So there you have it, I’m sure the list is not exhaustive and in your time, you might have heard of new new ones, or some of these might stay to your time! Do add your own to this list and everyone can have a good time learning from it!

 ( Thanks to all contributors from #1303, you know who you are!)

All time high…3519

Dear Boys,

It was never thought to be an exciting thing writing a blog for the both of you, but as I evolve as a writer for this blog, I also learn, and improve on my writing. Although I want to say that the numbers is not my primary aim, I’d be a complete liar if I say it didn’t bother me a bit.

As at 8 December, Tuesday, yesterday, the viewership hit 3519. I’m really not a very numbers person, but one thing that serves as a feedback, what I write for your boys has a strong complementary vibe with the ground. Readers do relate to what I write. I can’t help but compare, that it is still a long way to go, and honestly ‘3519‘ is quite paltry, according to other blogging giants out there, who can easily hit 5 digits viewership.

Keeping up with the proverbial Jones, is always a matter of relativity, more importantly, I want to put this up as a ‘celebration’ of an achievement, life’s too short to wait and celebrate ‘big’ achievements, we need to find little nitty gritty small accolades and give ourselves pat on the back for doing well, every now and then, here and there, up and down, left and right.

writing for the both of you to read as a testament of your dad’s journey as a parent…

While I’m not out to compete for viewership, keeping to the true spirit of this blog; writing for the both of you to read as a testament of your dad’s journey as a parent; the glowing ‘3519’ do tug me to put up posts, harboring towards ‘populist’ subjects. It’s tempting, really, but deep down inside, I know if I do that, it will no longer be a blog about a dad writing for his 2 sons. Yes, I’m keeping (trying to) my ego in check. ‘LOL’

So I will soldier on, and write, nice stuffs, mundane stuffs, some day to day stuffs, not-so-nice stuffs; so at the end of the day, I sincerely do hope, the 2 most important readers in the world, find solace and relevance in these writings.

For all my other readers, thank you for the support and it is really very humbling to know that what I write, from the deep caverns of my mind, resonates with you. It gives me a conviction to continue writing, and sharing insightful nuggets about my thoughts about being a parent, parenting and how it our daily affairs affects us.

A letter to our daughter by Mark Zuckerberg

A letter to our daughter
Dear Max,
Your mother and I don’t yet have the words to describe the hope you give us for the future. Your new life is full of promise, and we hope you will be happy and healthy so you can explore it fully. You’ve already given us a reason to reflect on the world we hope you live in.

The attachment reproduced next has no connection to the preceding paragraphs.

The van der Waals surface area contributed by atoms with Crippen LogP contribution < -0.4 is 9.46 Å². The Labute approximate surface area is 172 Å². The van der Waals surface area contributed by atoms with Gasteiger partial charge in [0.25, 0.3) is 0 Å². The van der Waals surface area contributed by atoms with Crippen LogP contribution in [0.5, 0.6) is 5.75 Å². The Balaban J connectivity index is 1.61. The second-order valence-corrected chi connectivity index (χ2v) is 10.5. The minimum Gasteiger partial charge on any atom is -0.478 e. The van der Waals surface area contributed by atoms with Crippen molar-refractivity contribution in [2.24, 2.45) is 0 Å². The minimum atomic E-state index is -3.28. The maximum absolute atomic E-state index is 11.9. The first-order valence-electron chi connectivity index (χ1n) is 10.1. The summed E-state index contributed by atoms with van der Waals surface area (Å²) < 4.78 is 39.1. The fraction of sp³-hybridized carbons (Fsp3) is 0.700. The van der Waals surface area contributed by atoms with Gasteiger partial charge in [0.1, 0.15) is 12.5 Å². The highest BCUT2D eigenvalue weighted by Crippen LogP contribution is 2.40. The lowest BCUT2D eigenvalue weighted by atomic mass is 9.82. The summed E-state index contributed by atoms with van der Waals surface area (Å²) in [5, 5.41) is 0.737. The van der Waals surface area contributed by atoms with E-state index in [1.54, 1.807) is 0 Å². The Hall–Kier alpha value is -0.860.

Like all parents, we want you to grow up in a world better than ours today.
While headlines often focus on what’s wrong, in many ways the world is getting better. Health is improving. Poverty is shrinking. Knowledge is growing. People are connecting. Technological progress in every field means your life should be dramatically better than ours today.
We will do our part to make this happen, not only because we love you, but also because we have a moral responsibility to all children in the next generation.
We believe all lives have equal value, and that includes the many more people who will live in future generations than live today. Our society has an obligation to invest now to improve the lives of all those coming into this world, not just those already here.
But right now, we don’t always collectively direct our resources at the biggest opportunities and problems your generation will face.
Consider disease. Today we spend about 50 times more as a society treating people who are sick than we invest in research so you won’t get sick in the first place.
Medicine has only been a real science for less than 100 years, and we’ve already seen complete cures for some diseases and good progress for others. As technology accelerates, we have a real shot at preventing, curing or managing all or most of the rest in the next 100 years.
Today, most people die from five things — heart disease, cancer, stroke, neurodegenerative and infectious diseases — and we can make faster progress on these and other problems.
Once we recognize that your generation and your children’s generation may not have to suffer from disease, we collectively have a responsibility to tilt our investments a bit more towards the future to make this reality. Your mother and I want to do our part.
Curing disease will take time. Over short periods of five or ten years, it may not seem like we’re making much of a difference. But over the long term, seeds planted now will grow, and one day, you or your children will see what we can only imagine: a world without suffering from disease.
There are so many opportunities just like this. If society focuses more of its energy on these great challenges, we will leave your generation a much better world.
• • •
Our hopes for your generation focus on two ideas: advancing human potential and promoting equality.